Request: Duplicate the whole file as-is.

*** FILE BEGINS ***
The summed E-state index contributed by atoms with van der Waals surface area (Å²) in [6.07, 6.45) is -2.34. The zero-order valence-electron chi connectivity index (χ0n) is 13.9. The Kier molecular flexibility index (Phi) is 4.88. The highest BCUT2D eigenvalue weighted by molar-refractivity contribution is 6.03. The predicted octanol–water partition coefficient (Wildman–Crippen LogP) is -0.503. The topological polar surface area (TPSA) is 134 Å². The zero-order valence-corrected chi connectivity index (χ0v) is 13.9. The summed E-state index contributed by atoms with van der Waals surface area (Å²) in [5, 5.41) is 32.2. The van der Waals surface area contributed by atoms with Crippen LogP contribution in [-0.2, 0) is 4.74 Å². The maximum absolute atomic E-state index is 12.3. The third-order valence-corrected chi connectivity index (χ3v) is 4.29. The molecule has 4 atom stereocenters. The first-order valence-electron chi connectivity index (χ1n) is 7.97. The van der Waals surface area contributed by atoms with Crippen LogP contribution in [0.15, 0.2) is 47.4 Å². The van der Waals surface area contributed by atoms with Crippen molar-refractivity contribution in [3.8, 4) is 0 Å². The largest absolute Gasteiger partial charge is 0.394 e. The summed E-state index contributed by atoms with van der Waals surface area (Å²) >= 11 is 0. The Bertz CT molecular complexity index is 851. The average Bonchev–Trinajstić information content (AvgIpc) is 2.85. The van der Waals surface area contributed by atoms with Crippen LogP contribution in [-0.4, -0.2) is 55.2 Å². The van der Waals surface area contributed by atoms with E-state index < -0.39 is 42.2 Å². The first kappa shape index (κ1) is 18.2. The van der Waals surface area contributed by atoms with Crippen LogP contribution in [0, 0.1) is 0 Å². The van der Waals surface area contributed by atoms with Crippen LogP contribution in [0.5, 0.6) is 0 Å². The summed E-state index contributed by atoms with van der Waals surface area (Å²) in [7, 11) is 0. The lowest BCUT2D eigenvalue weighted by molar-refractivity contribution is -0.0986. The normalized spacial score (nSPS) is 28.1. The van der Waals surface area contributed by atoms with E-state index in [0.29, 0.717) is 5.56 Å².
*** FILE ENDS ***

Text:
The summed E-state index contributed by atoms with van der Waals surface area (Å²) in [6.07, 6.45) is -2.34. The zero-order valence-electron chi connectivity index (χ0n) is 13.9. The Kier molecular flexibility index (Phi) is 4.88. The highest BCUT2D eigenvalue weighted by molar-refractivity contribution is 6.03. The predicted octanol–water partition coefficient (Wildman–Crippen LogP) is -0.503. The topological polar surface area (TPSA) is 134 Å². The zero-order valence-corrected chi connectivity index (χ0v) is 13.9. The summed E-state index contributed by atoms with van der Waals surface area (Å²) in [5, 5.41) is 32.2. The van der Waals surface area contributed by atoms with Crippen LogP contribution in [-0.2, 0) is 4.74 Å². The maximum absolute atomic E-state index is 12.3. The third-order valence-corrected chi connectivity index (χ3v) is 4.29. The molecule has 4 atom stereocenters. The first-order valence-electron chi connectivity index (χ1n) is 7.97. The van der Waals surface area contributed by atoms with Crippen LogP contribution in [0.15, 0.2) is 47.4 Å². The van der Waals surface area contributed by atoms with Crippen molar-refractivity contribution in [3.8, 4) is 0 Å². The largest absolute Gasteiger partial charge is 0.394 e. The summed E-state index contributed by atoms with van der Waals surface area (Å²) >= 11 is 0. The Bertz CT molecular complexity index is 851. The average Bonchev–Trinajstić information content (AvgIpc) is 2.85. The van der Waals surface area contributed by atoms with Crippen LogP contribution in [-0.4, -0.2) is 55.2 Å². The van der Waals surface area contributed by atoms with E-state index < -0.39 is 42.2 Å². The first kappa shape index (κ1) is 18.2. The van der Waals surface area contributed by atoms with Crippen LogP contribution in [0, 0.1) is 0 Å². The van der Waals surface area contributed by atoms with Crippen LogP contribution in [0.5, 0.6) is 0 Å². The summed E-state index contributed by atoms with van der Waals surface area (Å²) in [7, 11) is 0. The lowest BCUT2D eigenvalue weighted by molar-refractivity contribution is -0.0986. The normalized spacial score (nSPS) is 28.1. The van der Waals surface area contributed by atoms with E-state index in [0.29, 0.717) is 5.56 Å².